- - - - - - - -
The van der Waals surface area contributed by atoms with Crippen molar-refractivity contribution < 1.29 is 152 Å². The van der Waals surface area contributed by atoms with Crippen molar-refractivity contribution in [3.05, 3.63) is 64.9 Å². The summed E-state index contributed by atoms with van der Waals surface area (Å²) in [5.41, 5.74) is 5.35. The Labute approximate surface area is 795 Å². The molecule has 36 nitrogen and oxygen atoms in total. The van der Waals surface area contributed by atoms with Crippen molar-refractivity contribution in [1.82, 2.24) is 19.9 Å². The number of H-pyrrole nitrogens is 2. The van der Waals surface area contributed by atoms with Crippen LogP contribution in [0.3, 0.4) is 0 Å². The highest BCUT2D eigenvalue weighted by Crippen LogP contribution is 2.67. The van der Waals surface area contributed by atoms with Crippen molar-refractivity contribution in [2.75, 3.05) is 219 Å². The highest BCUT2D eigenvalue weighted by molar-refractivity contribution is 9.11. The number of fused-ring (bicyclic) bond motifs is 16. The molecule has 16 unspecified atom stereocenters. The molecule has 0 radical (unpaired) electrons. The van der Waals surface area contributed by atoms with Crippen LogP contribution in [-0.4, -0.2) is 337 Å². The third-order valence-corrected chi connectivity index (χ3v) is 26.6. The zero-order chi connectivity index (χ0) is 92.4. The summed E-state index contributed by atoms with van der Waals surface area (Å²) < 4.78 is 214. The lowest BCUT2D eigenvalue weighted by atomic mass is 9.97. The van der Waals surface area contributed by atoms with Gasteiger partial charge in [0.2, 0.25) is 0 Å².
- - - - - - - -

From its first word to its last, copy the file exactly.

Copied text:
The van der Waals surface area contributed by atoms with Crippen molar-refractivity contribution < 1.29 is 152 Å². The van der Waals surface area contributed by atoms with Crippen molar-refractivity contribution in [3.05, 3.63) is 64.9 Å². The summed E-state index contributed by atoms with van der Waals surface area (Å²) in [5.41, 5.74) is 5.35. The Labute approximate surface area is 795 Å². The molecule has 36 nitrogen and oxygen atoms in total. The van der Waals surface area contributed by atoms with Crippen molar-refractivity contribution in [1.82, 2.24) is 19.9 Å². The number of H-pyrrole nitrogens is 2. The van der Waals surface area contributed by atoms with Crippen LogP contribution in [0.3, 0.4) is 0 Å². The highest BCUT2D eigenvalue weighted by Crippen LogP contribution is 2.67. The van der Waals surface area contributed by atoms with Crippen molar-refractivity contribution in [2.75, 3.05) is 219 Å². The highest BCUT2D eigenvalue weighted by molar-refractivity contribution is 9.11. The number of fused-ring (bicyclic) bond motifs is 16. The molecule has 16 unspecified atom stereocenters. The molecule has 0 radical (unpaired) electrons. The van der Waals surface area contributed by atoms with Crippen LogP contribution in [-0.4, -0.2) is 337 Å². The third-order valence-corrected chi connectivity index (χ3v) is 26.6. The zero-order chi connectivity index (χ0) is 92.4. The summed E-state index contributed by atoms with van der Waals surface area (Å²) < 4.78 is 214. The lowest BCUT2D eigenvalue weighted by atomic mass is 9.97. The van der Waals surface area contributed by atoms with Gasteiger partial charge in [0.2, 0.25) is 0 Å².